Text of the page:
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Posts Tagged ‘South Africa’

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Yachting’s dirty little secret is the nearly complete lily-whiteness of the competition in almost every venue, which is why we get stoked when we see stories like South Africa’s Abenathi Jim and Sibu Suzatu taking the first podium in major competition for an all-black South African 470 crew.   Jim took 20th in the Rio Olympics along with decidedly unblack crew Roger Hudson, and in his first big event with new crew Suzatu – the pre-Worlds in Greece – the duo took third spot in a tough 44-boat pre-worlds fleet.

Props to Hudson – now the team’s performance coach – and RSA’s RaceAhead Foundation for grinding it out in the long slog to diverse participation at the top of the game.  And props to the International 470 Class for finally joining the latter part of the 20th century with the introduction of carbon-fiber masts following the 2020 Tokyo Games.

After three days of Worlds, the RSA team is just outside the top ten, while top US team Stu McNay and Dave Hughes sit just outside the podium spots. Results here, and some great photo galleries of the teams are over here (reminding all of us just which fleet has the best looking women in sailing).

July 10th, 2017 by admin

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The world is moving damned quickly; we just got notice from our old South African friends at Aerospective that Romain Attanasio is in Simon’s Town, fixing his rudder – and we’re able to watch it almost in real time.  Romain is NOT out of the race as long as he receives no physical assistance; they say that every Vendee Globe skipper needs the skills of a boatbuilder, and we’re about to find out how good Romain’s are!  The full aerial flyover video is over here.

Here’s a post from Romain’s better half summing up the situation for Attanasio:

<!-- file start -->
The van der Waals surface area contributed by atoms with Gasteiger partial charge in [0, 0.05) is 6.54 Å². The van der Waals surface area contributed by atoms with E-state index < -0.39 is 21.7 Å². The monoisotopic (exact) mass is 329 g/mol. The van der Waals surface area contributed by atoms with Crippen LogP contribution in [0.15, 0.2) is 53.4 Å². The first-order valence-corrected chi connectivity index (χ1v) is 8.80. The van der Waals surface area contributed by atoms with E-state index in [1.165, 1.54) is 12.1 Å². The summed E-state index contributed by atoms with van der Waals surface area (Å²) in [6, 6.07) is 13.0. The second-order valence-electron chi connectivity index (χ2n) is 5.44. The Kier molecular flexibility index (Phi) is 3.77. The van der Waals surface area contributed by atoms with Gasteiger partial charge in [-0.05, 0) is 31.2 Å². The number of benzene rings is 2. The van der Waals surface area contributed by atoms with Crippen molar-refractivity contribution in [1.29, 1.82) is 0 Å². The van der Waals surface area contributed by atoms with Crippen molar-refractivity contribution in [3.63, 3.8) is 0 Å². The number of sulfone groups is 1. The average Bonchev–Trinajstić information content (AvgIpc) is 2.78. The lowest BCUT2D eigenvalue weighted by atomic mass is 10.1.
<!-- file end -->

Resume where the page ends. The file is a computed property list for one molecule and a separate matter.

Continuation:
A quick update on Romain’s situation. As you can see on the tracker he is heading towards Cape Town. He is aiming precisely for Simonstown (a military town in False Bay to the East of Cape Point.) We know it, as we visited the port during the 2014 Volvo stop-over, so geographically Romain will be able to recognise his landfall and find his bearings, and he remembers that there were moorings there. He is hoping to be able to catch a mooring, but will obviously be ready to anchor if necessary. Then the plan is to remove the broken rudders and asses the damage properly, which will probably involve swimming! At this time of year in Simonstown, it is around 25°C in the daytime and so this will help dry out his broken rudders. He needs to be able to make repairs to the least damaged of the two rudders, to make the blade watertight and vaguely streamlined so that it will not deteriorate further. He will also have to install his spare rudder, which is a delicate operation that will also involve swimming. The critical part of this procedure is to be able to not damage the bearings in the boat. And not be eaten by a shark, of course!

Romain has been assessing the performance and manouverability of his broken rudder and is positive that if he manages to follow his plan, he will be able to continue the race with one clean, new, rudder and one short, damaged but repaired, rudder. This may imply sailing a bit more carefully on whichever tack has the damaged rudder and he will take the weather into consideration when he chooses which side he puts the new rudder back into the boat on.

Romain has the laminating equipment required to make the repair, and has enough food to accept taking a bit longer than planned in the race. He is totally motivated to stay in the race and make this repair “unassisted”. I have notified this fact to the guys in Simonstown who have been very supportive and are passing the message around to “protect” Romain from any enthusiastic by-standers and keep people away from helping him! This is much appreciated.

A big thanks to everyone who has sent us messages, I have forwarded them all to the boat and it really has made a difference to Romain.  I will keep you updated when I have more news.

Sam

 

December 8th, 2016 by admin

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In this battle of the latecomers from an angle we may be the first to have, the two final entries in the VOR fight it out mid-Atlantic, with Chris Nicholson luffing the Spanish a couple of weeks into Leg 1.  Did MAPFRE foul Vestas?  You make the call.

Meanwhile, MAPFRE’s DFL has already produced some major casualties, including the world’s most successful solo ocean RTW’er.  You heard that right, Michel Desjoyeaux gets the flick from MAPFRE along with French navigator Nico Lunven, and Spanish sailing journo Pedro Sardinia says there was plenty of drama between the French star and Spanish skipper, and q quite unbearable atmosphere on boad according to Sardina.  Thanks to Geronimoll for the translation of the original Spanish piece here.

You should already be on the Leg 2 thread here if you’re looking for the latest news.  Want to know something special about any of the teams or this edition of the VOR?  Post up and Mr. Clean will get the answer for you on the ground in Cape Town – he arrives on Wednesday.

 

November 11th, 2014 by admin

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